Irish sheepmeat production in early 2024 is expected to be bolstered an extra 40,000 sheep carried forward from 2023 with production forecast to decline in the latter half of the year.

The prediction was delivered by Bord Bia livestock sector manager Seamus McMenamin at the organisation's meat market seminar held on Friday morning in Kildare.

The higher carryover prediction is based on lamb throughput falling by 75,000 head in 2023 with inclement weather, high input costs and later lambing blamed for the reduced sheep kill. Thankfully, Seamus predicts a more positive trading environment in early 2024 which should maintain a strong floor under the trade.

Lamb prices have started 2024 approximately 60c/kg to 70c/kg ahead of the corresponding period in 2023. Demand in key export markets is described as robust with domestic sales also recording a more positive tone.

Production across the EU fell by 2.3% in 2023 and is forecast to fall by 1.3% further in 2023.

Seamus McMenamin, at the Bord Bia Meat Marketing Conference. \ Claire Nash

Seamus outlined that high production costs and challenging weather witnessed farmers in key export moving to finish lambs younger and at lighter weights. This has had the result of reducing production potential and leaving supplies significantly tighter heading in to 2024.

Strong finish

The year 2023, in the main, was viewed as presenting a challenging trading environment for sheepmeat. Lamb prices in quarter 1 2023 (€6.25/kg) lagged behind 2022 levels by 60c/kg with prices in quarter 2 (€7.37/kg) running 18c/kg lower. The differential narrowed in quarter 3 (€6.39/kg) to 6c/kg while farmgate returns in quarter 4 averaging €6.37/kg were 4c/kg higher than the previous 12 months.

The high price point of sheepmeat and continued food inflation was highlighted as putting significant pressure on sales while access to cheaper imports also put pressure on the trade. This is demonstrated in the fact that Irish sheepmeat exports were steady in 2023 at 77,000t but value fell by 7% to €440m.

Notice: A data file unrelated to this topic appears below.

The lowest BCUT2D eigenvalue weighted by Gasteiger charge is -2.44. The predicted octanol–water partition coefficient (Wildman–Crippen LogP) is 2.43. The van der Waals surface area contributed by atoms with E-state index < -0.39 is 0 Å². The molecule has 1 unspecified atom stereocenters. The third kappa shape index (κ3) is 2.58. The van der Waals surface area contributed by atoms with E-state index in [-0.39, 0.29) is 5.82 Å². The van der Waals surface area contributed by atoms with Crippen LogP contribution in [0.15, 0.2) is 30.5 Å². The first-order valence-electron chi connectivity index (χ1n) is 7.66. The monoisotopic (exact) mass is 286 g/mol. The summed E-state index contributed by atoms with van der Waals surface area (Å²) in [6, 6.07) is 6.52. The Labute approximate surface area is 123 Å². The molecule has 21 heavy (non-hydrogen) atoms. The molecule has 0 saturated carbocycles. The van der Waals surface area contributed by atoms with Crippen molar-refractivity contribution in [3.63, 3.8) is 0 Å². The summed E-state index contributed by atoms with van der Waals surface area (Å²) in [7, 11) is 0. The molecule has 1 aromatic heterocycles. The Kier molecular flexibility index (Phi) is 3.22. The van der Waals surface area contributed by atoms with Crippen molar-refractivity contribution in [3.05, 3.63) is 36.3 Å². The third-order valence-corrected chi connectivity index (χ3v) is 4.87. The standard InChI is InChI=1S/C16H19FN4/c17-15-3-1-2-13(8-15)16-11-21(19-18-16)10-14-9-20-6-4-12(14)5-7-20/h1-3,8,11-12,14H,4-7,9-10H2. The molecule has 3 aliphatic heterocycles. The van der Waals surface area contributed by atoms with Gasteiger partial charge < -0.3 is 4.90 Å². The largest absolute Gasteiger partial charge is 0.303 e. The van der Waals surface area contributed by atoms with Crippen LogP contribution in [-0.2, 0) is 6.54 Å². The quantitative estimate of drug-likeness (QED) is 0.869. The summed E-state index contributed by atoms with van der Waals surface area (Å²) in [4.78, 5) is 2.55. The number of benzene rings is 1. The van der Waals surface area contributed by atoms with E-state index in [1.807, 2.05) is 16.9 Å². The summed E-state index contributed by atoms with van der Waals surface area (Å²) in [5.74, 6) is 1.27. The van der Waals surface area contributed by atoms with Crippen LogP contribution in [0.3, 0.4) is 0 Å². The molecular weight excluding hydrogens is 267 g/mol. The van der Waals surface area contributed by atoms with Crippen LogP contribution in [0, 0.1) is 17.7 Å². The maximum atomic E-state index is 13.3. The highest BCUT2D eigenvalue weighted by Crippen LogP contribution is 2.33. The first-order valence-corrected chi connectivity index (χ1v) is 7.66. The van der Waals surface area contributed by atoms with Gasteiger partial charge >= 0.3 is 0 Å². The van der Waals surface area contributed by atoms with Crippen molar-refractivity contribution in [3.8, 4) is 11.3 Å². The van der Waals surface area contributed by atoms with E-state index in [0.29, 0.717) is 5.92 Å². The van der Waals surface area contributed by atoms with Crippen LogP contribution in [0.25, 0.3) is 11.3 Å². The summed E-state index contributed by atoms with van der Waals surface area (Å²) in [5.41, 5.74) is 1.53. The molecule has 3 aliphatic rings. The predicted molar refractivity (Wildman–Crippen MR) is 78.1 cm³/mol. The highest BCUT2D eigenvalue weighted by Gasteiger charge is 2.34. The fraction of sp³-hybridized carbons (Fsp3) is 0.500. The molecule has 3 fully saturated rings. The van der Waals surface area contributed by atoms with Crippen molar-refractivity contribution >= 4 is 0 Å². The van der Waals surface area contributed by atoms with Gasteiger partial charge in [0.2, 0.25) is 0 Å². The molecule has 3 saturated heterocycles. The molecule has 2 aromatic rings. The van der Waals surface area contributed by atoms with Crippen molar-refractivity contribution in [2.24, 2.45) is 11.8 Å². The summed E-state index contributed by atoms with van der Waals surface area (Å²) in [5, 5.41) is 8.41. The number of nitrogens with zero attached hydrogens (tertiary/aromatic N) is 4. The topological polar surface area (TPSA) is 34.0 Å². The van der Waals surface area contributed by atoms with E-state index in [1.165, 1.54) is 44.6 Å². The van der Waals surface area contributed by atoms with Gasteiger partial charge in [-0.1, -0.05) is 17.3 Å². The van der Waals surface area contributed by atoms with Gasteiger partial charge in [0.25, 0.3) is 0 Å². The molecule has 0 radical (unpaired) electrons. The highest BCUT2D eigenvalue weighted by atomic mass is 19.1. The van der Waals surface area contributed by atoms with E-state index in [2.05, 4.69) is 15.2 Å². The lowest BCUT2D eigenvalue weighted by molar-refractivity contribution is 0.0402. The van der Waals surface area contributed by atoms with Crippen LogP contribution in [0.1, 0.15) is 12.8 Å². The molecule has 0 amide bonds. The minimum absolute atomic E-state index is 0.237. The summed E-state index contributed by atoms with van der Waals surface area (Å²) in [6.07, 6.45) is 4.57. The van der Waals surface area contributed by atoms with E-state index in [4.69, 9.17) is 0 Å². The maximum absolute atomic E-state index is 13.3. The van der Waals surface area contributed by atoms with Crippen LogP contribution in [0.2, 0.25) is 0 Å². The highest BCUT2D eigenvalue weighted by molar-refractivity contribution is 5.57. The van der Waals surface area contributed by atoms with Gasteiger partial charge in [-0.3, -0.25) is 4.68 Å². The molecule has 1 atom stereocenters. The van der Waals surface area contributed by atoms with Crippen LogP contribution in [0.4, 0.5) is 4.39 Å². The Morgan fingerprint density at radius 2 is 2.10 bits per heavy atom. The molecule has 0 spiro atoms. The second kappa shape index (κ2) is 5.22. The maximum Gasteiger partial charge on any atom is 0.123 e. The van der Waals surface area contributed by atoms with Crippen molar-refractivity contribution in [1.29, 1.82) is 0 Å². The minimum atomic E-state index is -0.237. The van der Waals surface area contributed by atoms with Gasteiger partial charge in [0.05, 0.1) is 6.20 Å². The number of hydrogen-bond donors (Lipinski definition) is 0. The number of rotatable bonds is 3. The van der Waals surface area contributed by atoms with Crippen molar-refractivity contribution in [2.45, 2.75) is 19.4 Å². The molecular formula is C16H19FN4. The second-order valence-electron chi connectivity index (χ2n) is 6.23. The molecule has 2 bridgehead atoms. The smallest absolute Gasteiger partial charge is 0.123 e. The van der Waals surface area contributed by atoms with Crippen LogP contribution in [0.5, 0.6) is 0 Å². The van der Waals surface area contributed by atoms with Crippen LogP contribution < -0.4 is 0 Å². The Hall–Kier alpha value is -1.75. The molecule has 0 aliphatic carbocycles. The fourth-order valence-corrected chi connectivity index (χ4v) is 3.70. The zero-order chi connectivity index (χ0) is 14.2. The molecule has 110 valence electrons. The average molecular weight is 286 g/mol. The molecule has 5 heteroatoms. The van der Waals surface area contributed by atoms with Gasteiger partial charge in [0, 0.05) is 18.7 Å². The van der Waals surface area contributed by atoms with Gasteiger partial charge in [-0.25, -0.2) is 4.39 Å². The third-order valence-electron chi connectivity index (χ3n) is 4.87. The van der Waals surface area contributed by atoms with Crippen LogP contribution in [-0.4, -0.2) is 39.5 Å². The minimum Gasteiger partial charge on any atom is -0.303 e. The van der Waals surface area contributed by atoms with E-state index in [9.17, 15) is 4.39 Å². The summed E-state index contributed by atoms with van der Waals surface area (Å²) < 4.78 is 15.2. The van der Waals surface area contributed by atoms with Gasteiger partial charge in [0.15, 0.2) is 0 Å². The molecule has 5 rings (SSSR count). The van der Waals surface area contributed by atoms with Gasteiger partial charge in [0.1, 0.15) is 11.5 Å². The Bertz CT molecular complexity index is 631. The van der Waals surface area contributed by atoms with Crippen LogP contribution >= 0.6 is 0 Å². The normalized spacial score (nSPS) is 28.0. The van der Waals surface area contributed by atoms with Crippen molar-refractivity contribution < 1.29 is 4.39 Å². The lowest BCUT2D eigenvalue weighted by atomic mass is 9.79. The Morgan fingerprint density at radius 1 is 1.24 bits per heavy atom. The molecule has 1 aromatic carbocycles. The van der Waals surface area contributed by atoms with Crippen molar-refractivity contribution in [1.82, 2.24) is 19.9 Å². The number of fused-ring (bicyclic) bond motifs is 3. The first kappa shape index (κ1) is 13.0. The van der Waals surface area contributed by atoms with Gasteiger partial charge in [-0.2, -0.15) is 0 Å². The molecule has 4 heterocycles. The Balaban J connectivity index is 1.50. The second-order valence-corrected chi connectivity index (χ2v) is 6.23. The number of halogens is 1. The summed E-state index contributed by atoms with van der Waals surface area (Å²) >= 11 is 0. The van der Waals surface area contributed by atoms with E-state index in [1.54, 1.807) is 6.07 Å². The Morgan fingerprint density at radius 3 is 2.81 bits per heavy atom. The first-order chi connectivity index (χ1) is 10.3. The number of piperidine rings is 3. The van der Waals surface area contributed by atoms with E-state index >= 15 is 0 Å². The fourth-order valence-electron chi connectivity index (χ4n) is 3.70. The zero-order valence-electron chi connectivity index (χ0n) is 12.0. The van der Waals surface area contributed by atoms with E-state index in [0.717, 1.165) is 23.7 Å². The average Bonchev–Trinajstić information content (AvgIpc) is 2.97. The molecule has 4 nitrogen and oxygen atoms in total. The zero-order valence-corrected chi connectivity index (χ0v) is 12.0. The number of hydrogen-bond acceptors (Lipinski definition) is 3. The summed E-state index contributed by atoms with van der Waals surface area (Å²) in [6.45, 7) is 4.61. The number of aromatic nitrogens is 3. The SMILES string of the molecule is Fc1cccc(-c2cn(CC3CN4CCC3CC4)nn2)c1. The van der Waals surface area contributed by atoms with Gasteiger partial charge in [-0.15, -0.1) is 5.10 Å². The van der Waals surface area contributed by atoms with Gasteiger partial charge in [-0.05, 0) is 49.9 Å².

There was a strong finish to the year with lamb purchases increasing in quarter four of 2023 in key markets. Lamb occasion purchases increased by 14% in Belgium, 12% in Britain, 9% in Ireland, Sweden and Germany, and 8% in Netherlands and 7% in Italy. This has brought sales volumes back to 2021 levels with the exception of the UK (1% lower) and 2% to 5% higher in Germany, Ireland and Sweden.

2024 production

Production in early 2024 is also expected to be supported by key religious festivals of Easter and Ramadan. The one area of concern which could derail such market forecasts is competition from lower-priced sheepmeat imports from New Zealand and Australia and continued higher imports from the UK.

Sheepmeat imports from the UK increased by 12% in 2023 with the sector exporting higher volumes of high-value domestic produce and replacing this with lower priced imports. This is a continued worry for future years with UK trade deals allowing higher tariff-free imports.

Longer-term forecasts

Sheep production levels are expected to potentially decline in the second half of 2024 with Seamus outlining that continued contraction in the national ewe flock will reduce Ireland’s production potential. Additionally he said that scanning operators are reporting higher barren rates and a lower litter size, both of which will reduce the number of lambs on the ground.

Looking further afield recovery in the Chinese economy is viewed as having a major influence on global sheepmeat markets. China accounts for in excess of 40% of sheepmeat traded globally and is the destination for over 50% of New Zealand’s sheepmeat exports. Chinese sheepmeat import demand is expected to increase slightly with Gira markets specialist Rupert Claxton predicting Chinese sheepemat imports to grow from 448,000t in 2023 to 460,000t in 2024.